With more than half of the Lebanese population and the majority of refugees trapped in poverty, it is essential for the Lebanese government to adopt a human rights-based approach when tackling the global and critical issue of access to vaccination. According to the United Nations Human Rights Office of the High Commissioner (OHCHR), COVID-19 vaccines should be treated as global public goods rather than products available only to those who can afford to pay the asking price, as access to health and development is a basic human right. The vaccines should be fairly distributed across the country in alignment with the Sustainable Development Goals (SDGs), which include reducing inequality within and among countries and require States to cooperate towards an enabling environment for human rights and development. COVID-19 vaccines should be accessible and affordable for all without discrimination. This is especially relevant in relation to vulnerable groups experiencing marginalization or exclusion such as refugees, persons with disabilities, older people, undocumented migrants, women and girls, stateless and others. The Lebanese government should ensure full accessibility to COVID-19 vaccines to all persons residing in Lebanon following a clear prioritization mechanism. In addition, private financial profit should not be prioritized over public health and the Lebanese government should adopt a strategy to protect the primacy of the right to health for all. Furthermore, there is a need for transparent and clear protocols and procedures in relation to the prioritization of the vaccine delivery. The decision should be based on appropriate criteria in line with human rights standards and norms and made public. Furthermore, the government needs to implement a clear communication plan with the general public and to explain about the vaccination plan and the prioritization mechanism and the importance of vaccinating all population cohorts in order to account for and prevent social tension. Finally, civil society must be included in the development of vaccine distribution processes in order to support public institutions and authorities in Lebanon in assuring a fair, transparent, inclusive and accountable implementation, hence rebuilding trust in the public system.​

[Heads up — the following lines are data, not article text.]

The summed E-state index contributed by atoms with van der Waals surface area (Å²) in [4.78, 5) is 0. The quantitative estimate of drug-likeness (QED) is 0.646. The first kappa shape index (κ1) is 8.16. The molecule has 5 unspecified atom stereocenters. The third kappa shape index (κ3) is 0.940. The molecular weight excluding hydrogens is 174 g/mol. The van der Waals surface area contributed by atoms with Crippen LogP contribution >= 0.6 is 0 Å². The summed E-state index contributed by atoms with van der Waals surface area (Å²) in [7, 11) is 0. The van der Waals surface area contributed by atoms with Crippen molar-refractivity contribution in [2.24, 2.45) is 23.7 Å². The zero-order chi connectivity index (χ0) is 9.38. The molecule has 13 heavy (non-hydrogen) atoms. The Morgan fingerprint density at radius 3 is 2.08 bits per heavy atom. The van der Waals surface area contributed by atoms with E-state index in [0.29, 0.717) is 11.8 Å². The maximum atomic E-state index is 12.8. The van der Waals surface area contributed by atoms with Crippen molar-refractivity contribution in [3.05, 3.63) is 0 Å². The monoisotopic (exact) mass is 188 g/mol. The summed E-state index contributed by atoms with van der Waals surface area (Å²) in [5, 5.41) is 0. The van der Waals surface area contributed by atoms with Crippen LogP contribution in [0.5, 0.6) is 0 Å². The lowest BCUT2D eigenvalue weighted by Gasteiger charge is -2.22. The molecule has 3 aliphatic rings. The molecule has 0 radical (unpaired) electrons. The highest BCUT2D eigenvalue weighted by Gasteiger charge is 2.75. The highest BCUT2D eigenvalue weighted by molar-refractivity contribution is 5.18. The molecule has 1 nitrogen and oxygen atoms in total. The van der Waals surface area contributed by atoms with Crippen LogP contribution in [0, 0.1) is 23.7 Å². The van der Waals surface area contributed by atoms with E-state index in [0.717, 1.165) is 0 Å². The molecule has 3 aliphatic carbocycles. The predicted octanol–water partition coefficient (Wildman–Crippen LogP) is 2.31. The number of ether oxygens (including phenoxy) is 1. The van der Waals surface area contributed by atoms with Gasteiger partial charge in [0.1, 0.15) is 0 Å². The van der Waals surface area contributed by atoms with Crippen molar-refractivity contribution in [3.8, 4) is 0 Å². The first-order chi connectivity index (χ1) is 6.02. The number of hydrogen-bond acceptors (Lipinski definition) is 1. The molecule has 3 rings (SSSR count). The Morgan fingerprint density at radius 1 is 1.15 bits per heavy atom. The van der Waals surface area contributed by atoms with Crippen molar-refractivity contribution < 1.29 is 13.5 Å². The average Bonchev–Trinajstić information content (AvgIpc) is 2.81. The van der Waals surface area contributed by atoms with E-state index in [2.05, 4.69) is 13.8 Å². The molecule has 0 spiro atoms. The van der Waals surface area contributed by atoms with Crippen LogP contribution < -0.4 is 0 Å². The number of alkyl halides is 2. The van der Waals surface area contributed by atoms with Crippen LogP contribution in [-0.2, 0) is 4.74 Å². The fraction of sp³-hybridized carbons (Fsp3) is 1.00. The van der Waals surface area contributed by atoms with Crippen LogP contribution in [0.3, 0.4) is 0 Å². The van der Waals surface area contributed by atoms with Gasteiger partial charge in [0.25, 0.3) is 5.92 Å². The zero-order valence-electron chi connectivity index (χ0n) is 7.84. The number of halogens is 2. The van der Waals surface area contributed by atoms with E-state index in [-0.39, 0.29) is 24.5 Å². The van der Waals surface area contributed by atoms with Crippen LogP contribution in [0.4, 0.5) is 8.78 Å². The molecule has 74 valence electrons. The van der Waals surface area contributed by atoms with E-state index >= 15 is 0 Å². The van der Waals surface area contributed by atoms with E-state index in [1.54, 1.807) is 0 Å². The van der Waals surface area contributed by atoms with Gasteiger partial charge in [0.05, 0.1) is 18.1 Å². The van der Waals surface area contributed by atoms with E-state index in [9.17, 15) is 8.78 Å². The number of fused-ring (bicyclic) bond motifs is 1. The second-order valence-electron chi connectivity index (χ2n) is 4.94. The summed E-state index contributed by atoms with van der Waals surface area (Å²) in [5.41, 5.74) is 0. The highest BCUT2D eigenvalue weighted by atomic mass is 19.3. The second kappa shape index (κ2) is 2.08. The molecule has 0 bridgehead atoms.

​​In this context, we urge the Lebanese government to adopt the following recommendations:

  • Guarantee the inclusion of all people living in Lebanon, the fair and unbiased implementation of the vaccination strategy, and ensure that the government will follow the designated criteria without exceptions.
  • Implement a clear communication plan with the public that explains the flow of the vaccination process and the prioritizing mechanism and that highlights the public health importance of vaccinating all the population groups on the basis of a non-discriminatory approach.